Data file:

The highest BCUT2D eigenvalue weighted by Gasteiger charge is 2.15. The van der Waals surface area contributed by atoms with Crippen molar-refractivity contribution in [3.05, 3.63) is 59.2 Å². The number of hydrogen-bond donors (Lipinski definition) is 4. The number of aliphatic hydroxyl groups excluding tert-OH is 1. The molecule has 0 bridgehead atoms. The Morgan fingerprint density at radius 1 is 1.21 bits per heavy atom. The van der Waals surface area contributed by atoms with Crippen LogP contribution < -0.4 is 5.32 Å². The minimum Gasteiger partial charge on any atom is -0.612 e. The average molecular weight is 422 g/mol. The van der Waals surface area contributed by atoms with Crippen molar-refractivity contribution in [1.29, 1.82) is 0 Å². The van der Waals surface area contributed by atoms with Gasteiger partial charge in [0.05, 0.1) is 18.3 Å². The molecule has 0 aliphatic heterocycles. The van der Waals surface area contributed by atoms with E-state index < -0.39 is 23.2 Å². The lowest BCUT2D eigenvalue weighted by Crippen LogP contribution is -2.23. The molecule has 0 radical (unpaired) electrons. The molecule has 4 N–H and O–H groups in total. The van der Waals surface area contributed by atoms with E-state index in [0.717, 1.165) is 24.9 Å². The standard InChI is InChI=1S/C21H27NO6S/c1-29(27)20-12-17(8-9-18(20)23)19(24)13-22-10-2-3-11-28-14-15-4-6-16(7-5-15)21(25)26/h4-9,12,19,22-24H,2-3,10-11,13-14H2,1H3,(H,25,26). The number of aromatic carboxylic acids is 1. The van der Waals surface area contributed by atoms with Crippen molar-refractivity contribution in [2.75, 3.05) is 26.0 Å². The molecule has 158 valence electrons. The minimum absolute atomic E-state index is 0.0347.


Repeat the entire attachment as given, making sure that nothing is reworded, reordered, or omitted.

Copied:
The highest BCUT2D eigenvalue weighted by Gasteiger charge is 2.15. The van der Waals surface area contributed by atoms with Crippen molar-refractivity contribution in [3.05, 3.63) is 59.2 Å². The number of hydrogen-bond donors (Lipinski definition) is 4. The number of aliphatic hydroxyl groups excluding tert-OH is 1. The molecule has 0 bridgehead atoms. The Morgan fingerprint density at radius 1 is 1.21 bits per heavy atom. The van der Waals surface area contributed by atoms with Crippen LogP contribution < -0.4 is 5.32 Å². The minimum Gasteiger partial charge on any atom is -0.612 e. The average molecular weight is 422 g/mol. The van der Waals surface area contributed by atoms with Crippen molar-refractivity contribution in [1.29, 1.82) is 0 Å². The van der Waals surface area contributed by atoms with Gasteiger partial charge in [0.05, 0.1) is 18.3 Å². The molecule has 0 aliphatic heterocycles. The van der Waals surface area contributed by atoms with E-state index < -0.39 is 23.2 Å². The lowest BCUT2D eigenvalue weighted by Crippen LogP contribution is -2.23. The molecule has 0 radical (unpaired) electrons. The molecule has 4 N–H and O–H groups in total. The van der Waals surface area contributed by atoms with E-state index in [0.717, 1.165) is 24.9 Å². The standard InChI is InChI=1S/C21H27NO6S/c1-29(27)20-12-17(8-9-18(20)23)19(24)13-22-10-2-3-11-28-14-15-4-6-16(7-5-15)21(25)26/h4-9,12,19,22-24H,2-3,10-11,13-14H2,1H3,(H,25,26). The number of aromatic carboxylic acids is 1. The van der Waals surface area contributed by atoms with Crippen molar-refractivity contribution in [2.75, 3.05) is 26.0 Å². The molecule has 158 valence electrons. The minimum absolute atomic E-state index is 0.0347.